Trifolium angustifolium

From Wikipedia, the free encyclopedia
Jump to navigation Jump to search

Trifolium angustifolium
Trifolium angustifolium FlowersCloseup DehesaBoyaldePuertollano.jpg
Scientific classification
Kingdom: Plantae
(unranked): Angiosperms
(unranked): Eudicots
(unranked): Rosids
Order: Fabales
Family: Fabaceae
Subfamily: Faboideae
Tribe: Trifolieae
Genus: Trifolium
Species: T. angustifolium
Binomial name
Trifolium angustifolium

Trifolium angustifolium is a species of clover known by the common names narrowleaf crimson clover,[1] narrow clover[2] and narrow-leaved clover.


It is native to Europe, Asia, and North Africa. Trifolium angustifolium occurs in many types of habitat, including disturbed areas.

It can be found elsewhere as an introduced species, including an invasive species in parts of North America, such as California.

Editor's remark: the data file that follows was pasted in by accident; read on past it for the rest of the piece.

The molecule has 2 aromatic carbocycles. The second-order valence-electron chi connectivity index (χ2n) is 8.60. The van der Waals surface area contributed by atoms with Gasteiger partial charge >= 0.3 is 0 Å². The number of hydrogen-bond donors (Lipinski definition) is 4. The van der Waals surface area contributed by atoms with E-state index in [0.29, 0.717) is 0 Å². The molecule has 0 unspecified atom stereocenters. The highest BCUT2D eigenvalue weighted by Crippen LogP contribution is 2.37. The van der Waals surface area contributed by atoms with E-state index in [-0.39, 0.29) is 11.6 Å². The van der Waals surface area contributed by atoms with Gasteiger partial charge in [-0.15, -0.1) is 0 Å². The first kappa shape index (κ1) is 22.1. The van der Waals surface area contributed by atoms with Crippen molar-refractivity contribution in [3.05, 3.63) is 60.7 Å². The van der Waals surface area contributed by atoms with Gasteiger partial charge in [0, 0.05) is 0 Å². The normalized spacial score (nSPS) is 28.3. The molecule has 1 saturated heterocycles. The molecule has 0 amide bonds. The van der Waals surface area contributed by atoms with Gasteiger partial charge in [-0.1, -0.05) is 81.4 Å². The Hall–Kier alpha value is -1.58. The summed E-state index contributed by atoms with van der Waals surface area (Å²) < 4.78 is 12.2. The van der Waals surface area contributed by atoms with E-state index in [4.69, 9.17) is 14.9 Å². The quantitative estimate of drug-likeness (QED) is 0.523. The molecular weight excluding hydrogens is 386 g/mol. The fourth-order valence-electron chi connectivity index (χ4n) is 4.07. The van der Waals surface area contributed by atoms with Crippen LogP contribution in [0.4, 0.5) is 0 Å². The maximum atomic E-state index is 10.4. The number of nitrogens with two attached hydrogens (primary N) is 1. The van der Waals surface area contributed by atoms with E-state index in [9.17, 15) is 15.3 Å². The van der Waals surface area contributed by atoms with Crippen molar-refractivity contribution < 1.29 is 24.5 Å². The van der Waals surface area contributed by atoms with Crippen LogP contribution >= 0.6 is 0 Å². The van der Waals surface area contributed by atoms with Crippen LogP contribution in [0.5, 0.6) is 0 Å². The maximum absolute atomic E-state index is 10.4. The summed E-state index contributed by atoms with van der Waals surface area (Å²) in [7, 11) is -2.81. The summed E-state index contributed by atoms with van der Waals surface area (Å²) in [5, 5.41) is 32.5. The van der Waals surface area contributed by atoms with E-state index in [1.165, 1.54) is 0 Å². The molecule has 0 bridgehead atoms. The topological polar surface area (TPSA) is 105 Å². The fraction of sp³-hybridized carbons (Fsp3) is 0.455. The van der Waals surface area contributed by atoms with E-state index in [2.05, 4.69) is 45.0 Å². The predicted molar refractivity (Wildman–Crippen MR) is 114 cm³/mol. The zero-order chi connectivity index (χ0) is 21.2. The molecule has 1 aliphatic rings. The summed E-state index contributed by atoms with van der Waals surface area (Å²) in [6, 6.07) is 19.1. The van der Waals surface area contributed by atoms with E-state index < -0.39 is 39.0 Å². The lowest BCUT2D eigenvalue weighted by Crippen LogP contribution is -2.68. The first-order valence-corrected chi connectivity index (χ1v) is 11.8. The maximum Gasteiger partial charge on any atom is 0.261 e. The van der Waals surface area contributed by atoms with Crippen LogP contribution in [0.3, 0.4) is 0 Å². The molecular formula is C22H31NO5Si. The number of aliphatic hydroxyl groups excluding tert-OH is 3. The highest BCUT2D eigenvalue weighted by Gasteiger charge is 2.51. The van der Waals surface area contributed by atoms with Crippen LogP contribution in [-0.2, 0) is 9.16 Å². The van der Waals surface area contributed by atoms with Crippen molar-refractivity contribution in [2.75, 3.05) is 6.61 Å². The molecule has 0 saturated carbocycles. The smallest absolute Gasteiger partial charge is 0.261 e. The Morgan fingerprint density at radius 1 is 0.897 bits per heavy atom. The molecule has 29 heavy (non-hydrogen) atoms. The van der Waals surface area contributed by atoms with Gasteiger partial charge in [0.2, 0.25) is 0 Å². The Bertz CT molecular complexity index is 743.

Trifolium angustifolium is an annual herb growing erect in form. The leaves are divided into narrow leaflets which are linear to lance-shaped and measure up to 4.5 centimeters long. The leaves have stipules tipped with bristles. The herbage is hairy in texture.

The inflorescence is a cylindrical spike of flowers measuring 1 to 5 centimeters long. Each flower has a calyx of sepals with long, hairy, needle-like lobes that harden into bristles as the plant dries. Within each calyx is a pink corolla about a centimeter long.

Trifolium angustifolium, Hearst San Simeon State Park


  1. ^ "Trifolium angustifolium". Natural Resources Conservation Service PLANTS Database. USDA. Retrieved 15 December 2015.
  2. ^ "BSBI List 2007". Botanical Society of Britain and Ireland. Archived from the original (xls) on 2015-01-25. Retrieved 2014-10-17.

External links[edit]